Monday, April 28, 2014

In Light of Pascha: Reflections from Lent and Holy Week (Part 2)

We go up to Jerusalem. We witness a man donning grave-clothes. And a clamouring crowd with palm branches. Passover is near. The whole city is frenetic.

Something is happening.

Unlike the the first century crowd, we know what's happening. We've heard the story most of our lives. Even many who aren't Christians know the basics of the gospel story. However, much like those first century eyewitnesses we don't know what this last week of Christ's earthly life will bring, we're unsure what His Passion will work in us, the Body of Christ, this year. We know that His Passion will conquer our passions, that His Death will conquer death, but what this means for each person, one will only discover as each bears their cross down that arduous path that leads to Golgotha -- to death. From our experience we know this leads to life. But reaching the end of the road necessitates one heeding the Master's call: take up your cross and follow me.

We approach Holy Week. We've done our best, but it is never good enough, we are not the Master. A couple of stanzas from George Herbert's emotive poem "Lent":

It's true, we cannot reach Christ's forti'eth day;
Yet to go part of that religious way,
Is better than to rest:
We cannot reach our Saviour's purity;
Yet we are bid, 'Be holy ev'n as he, '
In both let's do our best.

Yet Lord instruct us to improve our fast
By starving sin and taking such repast,
As may our faults control:
That ev'ry man may revel at his door,
Not in his parlour; banqueting the poor,
And among those his soul. 

We approach Holy Week. After fasting and prayer we go up to Jerusalem -- for more fasting and more prayer. We serve the Divine Liturgy on Lazarus Saturday. This is a powerful service because Lazarus' resurrection foreshadows The Resurrection. Christ proclaims: I am the resurrection and the life. As we take up crosses and follow the Master, do we truly believe this, or do we amble under onerous burdens to our inescapable deaths? Do we really believe that we will be raised to life? The story of Lazarus tells that we will.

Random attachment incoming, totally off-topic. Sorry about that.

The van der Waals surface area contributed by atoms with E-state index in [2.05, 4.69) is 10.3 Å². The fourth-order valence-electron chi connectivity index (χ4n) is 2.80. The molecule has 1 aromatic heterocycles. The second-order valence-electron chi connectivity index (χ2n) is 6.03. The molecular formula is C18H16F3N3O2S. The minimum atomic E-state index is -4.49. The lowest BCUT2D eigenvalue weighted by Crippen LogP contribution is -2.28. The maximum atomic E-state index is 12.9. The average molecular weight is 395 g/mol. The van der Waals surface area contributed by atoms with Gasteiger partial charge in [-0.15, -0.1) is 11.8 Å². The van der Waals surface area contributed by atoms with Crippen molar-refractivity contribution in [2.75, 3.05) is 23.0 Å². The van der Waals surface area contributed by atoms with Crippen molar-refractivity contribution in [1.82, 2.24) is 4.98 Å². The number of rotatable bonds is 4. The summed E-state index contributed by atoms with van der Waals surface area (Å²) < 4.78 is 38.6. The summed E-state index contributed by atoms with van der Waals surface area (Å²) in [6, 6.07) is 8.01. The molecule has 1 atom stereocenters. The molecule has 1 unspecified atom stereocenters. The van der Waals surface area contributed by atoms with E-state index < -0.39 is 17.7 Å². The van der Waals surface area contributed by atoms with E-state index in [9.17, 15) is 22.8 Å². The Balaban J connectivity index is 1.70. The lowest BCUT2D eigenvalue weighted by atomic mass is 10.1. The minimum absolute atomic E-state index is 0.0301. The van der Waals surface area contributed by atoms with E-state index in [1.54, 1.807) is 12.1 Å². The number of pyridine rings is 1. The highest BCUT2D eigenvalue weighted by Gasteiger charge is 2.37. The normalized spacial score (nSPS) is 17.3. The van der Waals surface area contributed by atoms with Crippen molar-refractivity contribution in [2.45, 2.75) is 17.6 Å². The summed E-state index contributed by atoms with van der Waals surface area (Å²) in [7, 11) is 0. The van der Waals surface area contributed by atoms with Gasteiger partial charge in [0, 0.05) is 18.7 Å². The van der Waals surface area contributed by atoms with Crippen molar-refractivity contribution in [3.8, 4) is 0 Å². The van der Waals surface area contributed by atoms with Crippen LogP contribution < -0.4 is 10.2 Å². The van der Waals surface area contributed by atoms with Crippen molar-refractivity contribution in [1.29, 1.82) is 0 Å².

The Master enters Jerusalem on a donkey...followed by his ragtag group of disciples. Are we packed tightly into the vociferous crowd? Or do we stand off to the side and simply observe, a spectator? But, either way, if we were there, by the end of the week we'll be yelling: crucify!

We grow weary. We're tempted to give in. Maybe take a snooze. But we must keep our lamps lit, the Bridegroom comes. Bridegroom Matins is an amazing service. We pray many psalms and anticipate the coming of Him. We are the Church: the Bride of Christ. It's imperative that we hold vigil and not be found sleeping. Can we stave off drowsiness? Only by grace, because at this point we have nothing left. We're enveloped by darkness, yet several lamps remain aflame, and we begin to see through the thin veil, glimpses of heavenliness. We chant the Six Psalms -- the End is near.

The Church in her wisdom has placed an Unction service in the middle of the week. The anointing is for healing, both spiritual and physical (mostly spiritual). As we approach the end of Christ's Passion, and if we have truly taken up our cross, we go to our death. As a priest administers the sacrament of unction to the sick and dying, so we to are anointed as we approach Golgotha with our Master.

We really start to get to the heart of Holy Week with the reading of the Twelve Passion Gospels. It's a lot of reading. This service brings us all back to the reason we're in church so frequently during Holy Week: Christ's Passion. When "He gave up the spirit" is uttered followed by the pregnant pause -- hauntingly unsettling quiet -- it's especially poignant when one makes the sign of the cross in the moment. The God-Man has given up His last breath. We are left breathless, immobilized. Nonetheless, the tired participants go to their homes knowing full well that the Burial Service approaches.

 Our Lord and Savior's Body is taken down from the Cross and the Epitaphios is placed in the tomb. Reenacting the Burial of Christ is one of the most intensely emotional times of Holy Week, which is why the Lamentations is served and in many traditions the Psalter is read over the Tomb through the night. The fatigued Christians one-by-one venerate the Epitaphios, as though it were the Body, some bowing, some prostrating, but all sign themselves and kiss the Epitaphios. The reverence -- and dare I say, dread -- is tangible. How did the Jesus' disciples feel? His Mother? Darkness passed over it passes over us. Yet there is solidarity because there is an "us" -- we go through this together.

We enter the dark night.

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